State social services workers signed up homeless residents for Medicaid at a resource fair in Richmond in early November. (Ned Oliver/ Virginia Mercury)
Adrian worked a full-time job and he received health insurance through Medicaid. As it turns out, that’s a pretty common story.
For every 15 Americans on Medicaid, nine of them already have a job, according to the latest data from the Kaiser Family Foundation. Two people have an illness or disability that keeps them from working. One person can’t work because she’s in school.
And another two people can’t work because they’re caregivers, and as anyone who’s been a caregiver knows, that’s more than a full-time job anyway.
That means, of that entire group of 15, the grand total of people with Medicaid who say they’re not working for another reason is … one.
Work requirements for Medicaid are a bad policy because they force the other 14 people to jump through bureaucratic hoops and paperwork all for that one person. And as we already saw, those 14 people are pretty busy. They’re putting in a full day’s at work in an office or late nights as a caregiver.
They’re fighting a disability or an illness that keeps them from landing their next job. Some of them are buried in their books, studying hard for that certification they need to get a steady paycheck.
Work requirements aren’t even a good idea for that one person that the policy is meant to help.
Every hour he spends filling out paperwork is an hour he’s not at the community college learning a new skill, searching the job listings on the public library’s computer, or dropping off a job application downtown. But he has no choice, because he never knows when he’ll get sick.
In short, work requirements are a textbook example of politicians trying to solve a problem that doesn’t exist. In Virginia, unfortunately, we may be stuck with them.
As part of the legislative compromise to expand Medicaid to around 400,000 Virginians, Republicans in the General Assembly insisted on imposing work requirements. If we’re stuck with a bad policy, the least we can do is implement it in the least destructive way, using lessons from other states.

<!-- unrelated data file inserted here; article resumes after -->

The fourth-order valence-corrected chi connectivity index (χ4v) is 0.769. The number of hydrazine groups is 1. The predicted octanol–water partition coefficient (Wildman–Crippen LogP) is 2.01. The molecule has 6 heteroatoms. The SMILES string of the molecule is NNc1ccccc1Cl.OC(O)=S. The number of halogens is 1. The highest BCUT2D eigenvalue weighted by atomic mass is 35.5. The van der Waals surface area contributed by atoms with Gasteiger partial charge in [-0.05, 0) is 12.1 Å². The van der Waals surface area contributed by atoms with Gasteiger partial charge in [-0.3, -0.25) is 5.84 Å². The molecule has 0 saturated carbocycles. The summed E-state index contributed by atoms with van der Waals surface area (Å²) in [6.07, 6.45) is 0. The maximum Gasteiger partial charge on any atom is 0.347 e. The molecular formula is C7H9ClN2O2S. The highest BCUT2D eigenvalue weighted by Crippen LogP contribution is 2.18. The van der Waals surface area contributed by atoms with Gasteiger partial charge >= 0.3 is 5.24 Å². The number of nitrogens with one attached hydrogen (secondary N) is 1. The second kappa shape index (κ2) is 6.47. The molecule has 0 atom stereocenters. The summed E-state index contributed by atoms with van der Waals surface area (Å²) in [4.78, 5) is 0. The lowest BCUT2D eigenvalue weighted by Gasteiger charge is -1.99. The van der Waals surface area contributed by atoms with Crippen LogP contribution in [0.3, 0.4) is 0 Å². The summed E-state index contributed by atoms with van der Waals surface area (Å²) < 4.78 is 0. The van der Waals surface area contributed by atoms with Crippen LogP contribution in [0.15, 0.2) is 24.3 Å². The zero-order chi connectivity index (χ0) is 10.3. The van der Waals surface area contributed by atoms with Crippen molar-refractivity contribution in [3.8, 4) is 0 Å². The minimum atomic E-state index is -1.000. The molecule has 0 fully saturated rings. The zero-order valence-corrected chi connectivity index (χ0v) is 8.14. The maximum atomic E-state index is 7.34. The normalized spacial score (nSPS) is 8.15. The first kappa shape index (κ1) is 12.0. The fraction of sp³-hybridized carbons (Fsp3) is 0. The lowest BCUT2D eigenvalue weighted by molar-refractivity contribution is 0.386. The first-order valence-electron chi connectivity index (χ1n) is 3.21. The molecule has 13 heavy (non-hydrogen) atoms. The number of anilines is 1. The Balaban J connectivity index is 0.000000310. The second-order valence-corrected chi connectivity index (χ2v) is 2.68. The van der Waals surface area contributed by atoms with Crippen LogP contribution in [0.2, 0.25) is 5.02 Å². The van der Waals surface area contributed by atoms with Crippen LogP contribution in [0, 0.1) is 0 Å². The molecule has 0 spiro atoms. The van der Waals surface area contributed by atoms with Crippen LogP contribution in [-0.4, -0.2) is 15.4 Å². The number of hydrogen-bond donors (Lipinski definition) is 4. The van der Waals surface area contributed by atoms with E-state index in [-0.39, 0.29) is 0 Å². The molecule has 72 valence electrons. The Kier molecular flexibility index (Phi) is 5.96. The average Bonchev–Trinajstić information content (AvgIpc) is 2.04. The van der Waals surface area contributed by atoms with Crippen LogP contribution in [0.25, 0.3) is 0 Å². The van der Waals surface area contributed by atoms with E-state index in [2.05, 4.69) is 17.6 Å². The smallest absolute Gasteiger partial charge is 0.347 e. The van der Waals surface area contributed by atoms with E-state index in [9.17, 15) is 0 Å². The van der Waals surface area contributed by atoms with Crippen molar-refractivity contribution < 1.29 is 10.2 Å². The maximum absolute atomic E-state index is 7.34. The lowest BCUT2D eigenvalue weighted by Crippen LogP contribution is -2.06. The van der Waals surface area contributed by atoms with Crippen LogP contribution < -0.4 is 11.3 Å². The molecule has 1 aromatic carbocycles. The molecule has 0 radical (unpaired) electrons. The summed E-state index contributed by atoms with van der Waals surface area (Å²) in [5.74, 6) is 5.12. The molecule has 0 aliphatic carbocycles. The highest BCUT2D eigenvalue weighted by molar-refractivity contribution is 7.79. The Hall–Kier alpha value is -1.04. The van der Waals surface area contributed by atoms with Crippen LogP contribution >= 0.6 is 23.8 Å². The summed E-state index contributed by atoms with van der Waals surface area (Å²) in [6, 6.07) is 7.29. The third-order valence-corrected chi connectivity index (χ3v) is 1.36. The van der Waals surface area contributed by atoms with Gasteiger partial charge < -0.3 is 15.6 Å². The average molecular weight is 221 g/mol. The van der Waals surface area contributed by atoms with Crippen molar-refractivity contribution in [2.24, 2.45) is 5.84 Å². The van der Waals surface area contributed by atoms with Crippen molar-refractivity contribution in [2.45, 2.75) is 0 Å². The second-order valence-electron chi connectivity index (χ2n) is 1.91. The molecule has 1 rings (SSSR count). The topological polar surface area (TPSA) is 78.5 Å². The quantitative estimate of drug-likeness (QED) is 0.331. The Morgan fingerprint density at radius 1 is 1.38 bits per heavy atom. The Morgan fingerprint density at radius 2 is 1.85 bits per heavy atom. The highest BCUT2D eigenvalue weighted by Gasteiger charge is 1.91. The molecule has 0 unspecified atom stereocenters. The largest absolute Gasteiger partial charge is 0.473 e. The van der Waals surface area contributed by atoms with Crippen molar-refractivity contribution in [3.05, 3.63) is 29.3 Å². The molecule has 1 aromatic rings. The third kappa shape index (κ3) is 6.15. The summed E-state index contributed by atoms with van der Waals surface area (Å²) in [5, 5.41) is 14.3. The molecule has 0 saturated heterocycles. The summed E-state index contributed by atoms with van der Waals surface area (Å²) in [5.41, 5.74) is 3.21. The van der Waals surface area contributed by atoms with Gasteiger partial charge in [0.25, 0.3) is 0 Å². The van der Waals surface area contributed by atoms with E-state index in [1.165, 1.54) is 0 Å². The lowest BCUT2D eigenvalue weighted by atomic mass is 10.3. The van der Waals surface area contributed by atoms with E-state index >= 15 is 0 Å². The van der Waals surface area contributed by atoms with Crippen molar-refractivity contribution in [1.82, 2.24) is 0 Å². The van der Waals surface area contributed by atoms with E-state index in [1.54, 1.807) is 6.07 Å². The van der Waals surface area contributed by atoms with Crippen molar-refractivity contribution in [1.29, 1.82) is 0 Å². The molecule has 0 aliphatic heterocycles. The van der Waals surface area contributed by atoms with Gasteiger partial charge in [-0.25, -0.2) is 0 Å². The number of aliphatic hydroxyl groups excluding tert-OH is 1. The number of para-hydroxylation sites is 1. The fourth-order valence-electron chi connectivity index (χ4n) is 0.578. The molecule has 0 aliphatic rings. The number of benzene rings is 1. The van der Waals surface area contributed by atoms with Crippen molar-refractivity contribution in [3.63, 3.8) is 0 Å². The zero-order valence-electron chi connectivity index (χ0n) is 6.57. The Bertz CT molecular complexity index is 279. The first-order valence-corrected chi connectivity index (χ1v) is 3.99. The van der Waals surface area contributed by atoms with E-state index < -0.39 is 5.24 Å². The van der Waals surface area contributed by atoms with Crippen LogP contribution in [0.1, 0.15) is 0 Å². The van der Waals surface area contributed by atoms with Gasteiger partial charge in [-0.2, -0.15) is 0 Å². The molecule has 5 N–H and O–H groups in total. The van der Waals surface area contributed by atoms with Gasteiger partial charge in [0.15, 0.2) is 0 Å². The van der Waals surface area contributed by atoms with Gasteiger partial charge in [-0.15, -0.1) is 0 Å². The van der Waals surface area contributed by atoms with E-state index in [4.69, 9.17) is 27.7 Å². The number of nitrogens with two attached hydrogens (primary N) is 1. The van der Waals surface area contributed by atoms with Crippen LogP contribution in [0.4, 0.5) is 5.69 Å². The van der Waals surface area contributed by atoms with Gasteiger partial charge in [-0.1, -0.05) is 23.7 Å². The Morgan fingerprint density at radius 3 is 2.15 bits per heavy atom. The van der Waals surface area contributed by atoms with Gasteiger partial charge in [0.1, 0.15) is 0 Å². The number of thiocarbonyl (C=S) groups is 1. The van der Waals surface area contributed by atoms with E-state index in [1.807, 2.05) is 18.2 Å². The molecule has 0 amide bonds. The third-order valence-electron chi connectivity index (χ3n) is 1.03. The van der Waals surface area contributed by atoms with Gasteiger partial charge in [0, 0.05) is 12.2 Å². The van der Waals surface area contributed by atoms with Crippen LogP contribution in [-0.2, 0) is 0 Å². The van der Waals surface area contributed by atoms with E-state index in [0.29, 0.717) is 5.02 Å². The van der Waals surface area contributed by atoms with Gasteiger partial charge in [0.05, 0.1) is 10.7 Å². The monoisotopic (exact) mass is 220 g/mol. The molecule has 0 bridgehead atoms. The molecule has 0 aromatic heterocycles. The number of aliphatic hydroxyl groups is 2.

Adrian McGonigal is an Arkansan profiled by the Washington Post’s Catherine Rampell. He’s one of nearly 17,000 people who the state has cut from Medicaid in just the first few months of work requirements. Adrian actually had a full-time job, but he didn’t know he had to certify that job every month. When the state cut off his insurance, he couldn’t afford his medication.
His COPD flared up. He ended up in the emergency room. Eventually, his supervisor had to let him go. As Rampell notes, “A policy intended to help people get jobs instead cost McGonigal his.” What’s worse, even if the state gives him his Medicaid back, even if Adrian gets his job back, Arkansas can’t reverse the damage to his health.
Virginia can avoid similar tragedies and here are three ideas how:
First, meet people where they are. The Virginia Department of Medical Assistance Services has already said they want to pursue a “no wrong door” approach. That’s good. People should be able to report online, over the phone, in person, by mail, or by fax. And DMAS should keep looking at new ways to streamline how Virginians on Medicaid can report their work, even how to automate that reporting.
Second, match people’s schedules. Arkansas forces everyone to report online, but for some reason their website goes offline from 9 p.m. until 7 a.m. every single day. Virginia should make sure web maintenance doesn’t get between people and the health coverage they need.
Finally, be flexible. Lawmakers should empower DMAS to change course or hit pause on these requirements if the program heads into the wrong direction. For example, if the state begins receiving a flood of non-responses, that might be a warning that people simply don’t understand the new requirements. They shouldn’t automatically lose their coverage because of that.
None of these steps are easy. But if lawmakers truly want more Virginians to get jobs, they can’t take shortcuts or let working families shoulder all the risk like Arkansas did, and as states like Kentucky, Indiana, Wisconsin and New Hampshire are poised to do.
Virginia has to be more thoughtful because, as Arkansas shows, President Donald Trump’s administration simply is not willing to use its scrutiny and oversight to protect people’s health insurance. In the process, they will let the health care disparity between states grow even wider. Virginians need to make sure we’re not caught on the wrong end of that divide — by speaking out and calling their delegates and state senators.
We need smart reforms to Medicaid, not the blunt instrument of a bad idea.
Views of opinion contributors are their own and do not necessarily reflect those of the Virginia Mercury.
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